But how can this be? How can one love and hate the same thing at the same time? Loving someone is wanting the best for them and working toward that with all your might. Hating someone is wanting the absolute worst for them and working to accomplish that. Hate and love are mutually exclusive. And yet, PSA seems to teach God hates and loves us simultaneously. He loves us beyond any doubt – Scripture bears witness to that. But PSA teaches God hates us because of our sin. The Orthodox do not and never have held to the doctrine of PSA. Nor do they hold to Sola Scriptura. But even for those who do hold to Sola Scriptura, the question eventually becomes: Which source are we to trust – the work of one man in the 11th century or the inspired word of God? PSA, even standing on its own theological framework, cannot stand firm.

C. The Payment That God Makes

This raises another question about God’s loving relationship with man. God loves man and wants him to be free from sin. God doesn’t want mankind to be condemned, but wants everyone to be saved. In PSA he sends his Son to take his wrath on the behalf of mankind. And yet, after God does this, his wrath still remains on some. But where is the logic in this? If God loves mankind, why would he not just remove his wrath from everyone? In PSA, God does that very thing for some people. So why not for everyone? Let me explain this further, considering both the Calvinist and Arminian approaches to this topic.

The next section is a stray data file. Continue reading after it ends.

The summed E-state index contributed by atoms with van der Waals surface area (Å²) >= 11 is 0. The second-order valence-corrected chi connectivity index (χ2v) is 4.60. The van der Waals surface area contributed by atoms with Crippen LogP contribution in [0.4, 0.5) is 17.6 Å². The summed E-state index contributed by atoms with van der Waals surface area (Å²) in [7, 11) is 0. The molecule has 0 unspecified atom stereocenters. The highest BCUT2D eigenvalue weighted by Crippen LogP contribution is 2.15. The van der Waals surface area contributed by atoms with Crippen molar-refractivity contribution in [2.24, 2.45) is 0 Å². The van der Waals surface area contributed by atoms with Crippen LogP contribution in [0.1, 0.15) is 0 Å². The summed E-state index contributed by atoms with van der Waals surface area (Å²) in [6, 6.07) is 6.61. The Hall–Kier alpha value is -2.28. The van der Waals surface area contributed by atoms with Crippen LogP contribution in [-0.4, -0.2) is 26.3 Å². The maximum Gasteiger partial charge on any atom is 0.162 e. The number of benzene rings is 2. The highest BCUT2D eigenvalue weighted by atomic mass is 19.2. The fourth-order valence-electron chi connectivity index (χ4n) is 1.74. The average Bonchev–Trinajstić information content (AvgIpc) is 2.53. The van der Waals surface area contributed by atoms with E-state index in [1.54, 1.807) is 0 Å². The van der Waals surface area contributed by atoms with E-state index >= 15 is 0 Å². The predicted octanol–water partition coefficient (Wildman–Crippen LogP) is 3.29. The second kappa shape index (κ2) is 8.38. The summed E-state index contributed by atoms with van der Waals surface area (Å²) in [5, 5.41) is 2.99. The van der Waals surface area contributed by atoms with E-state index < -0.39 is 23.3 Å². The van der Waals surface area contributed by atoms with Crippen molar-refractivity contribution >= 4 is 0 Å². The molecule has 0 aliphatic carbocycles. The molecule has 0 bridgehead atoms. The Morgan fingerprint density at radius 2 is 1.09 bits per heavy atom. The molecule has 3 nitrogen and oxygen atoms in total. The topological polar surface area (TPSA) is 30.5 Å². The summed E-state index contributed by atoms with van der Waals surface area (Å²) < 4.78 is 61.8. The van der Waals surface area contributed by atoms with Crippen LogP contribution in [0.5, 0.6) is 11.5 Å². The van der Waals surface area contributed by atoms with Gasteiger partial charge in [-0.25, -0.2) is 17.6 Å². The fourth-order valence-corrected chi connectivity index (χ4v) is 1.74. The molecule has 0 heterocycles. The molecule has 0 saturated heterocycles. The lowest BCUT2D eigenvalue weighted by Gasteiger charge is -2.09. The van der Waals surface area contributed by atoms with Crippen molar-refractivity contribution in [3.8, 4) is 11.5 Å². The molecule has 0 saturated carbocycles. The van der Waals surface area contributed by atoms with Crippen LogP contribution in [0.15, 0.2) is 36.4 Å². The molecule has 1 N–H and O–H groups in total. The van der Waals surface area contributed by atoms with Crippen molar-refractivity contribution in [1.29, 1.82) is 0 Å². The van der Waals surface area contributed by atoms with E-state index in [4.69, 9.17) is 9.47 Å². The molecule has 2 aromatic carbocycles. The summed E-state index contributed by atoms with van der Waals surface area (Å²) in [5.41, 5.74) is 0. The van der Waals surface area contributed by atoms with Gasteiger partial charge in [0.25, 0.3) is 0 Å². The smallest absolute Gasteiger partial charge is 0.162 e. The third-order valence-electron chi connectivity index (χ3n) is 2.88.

In the Calvinist view, God predestines to save those whom he foreknew — the elect. He sends Jesus to pay the penalty for the sins of these people, dying only for these select few. God chooses these Christians without any regard to anything they did or will do, on a purely impartial basis. The rest are left with an infinite debt to pay, but no way to pay it. These are the damned. But if God loves mankind, why would he not choose to save everyone? It was within his power. It was within his will. In the Calvinist view no one is saved until God sends Jesus to pay their debt and the Holy Spirit applies that work to the believer. Nor does anyone believe until the Spirit, without their permission, softens their heart. But God goes so far in Scripture to say that he longs that all might repent and be saved. So if God wants everyone to be saved, why doesn’t he just do it? Calvinism cannot answer this question. In this view, God is schizophrenic, or at best confused.

In the Arminian view, God does not predestine people to heaven or hell. God sends His Son for everyone. He pays the penalty for everyone that has or ever will live, giving everyone a chance to be saved. But if God took all his wrath against every human being out on Jesus, why does  anyone wind up in hell? After all, hell exists as a place for God to torture humans with whom he is angry. But he no longer has any anger against any of them. So why hell?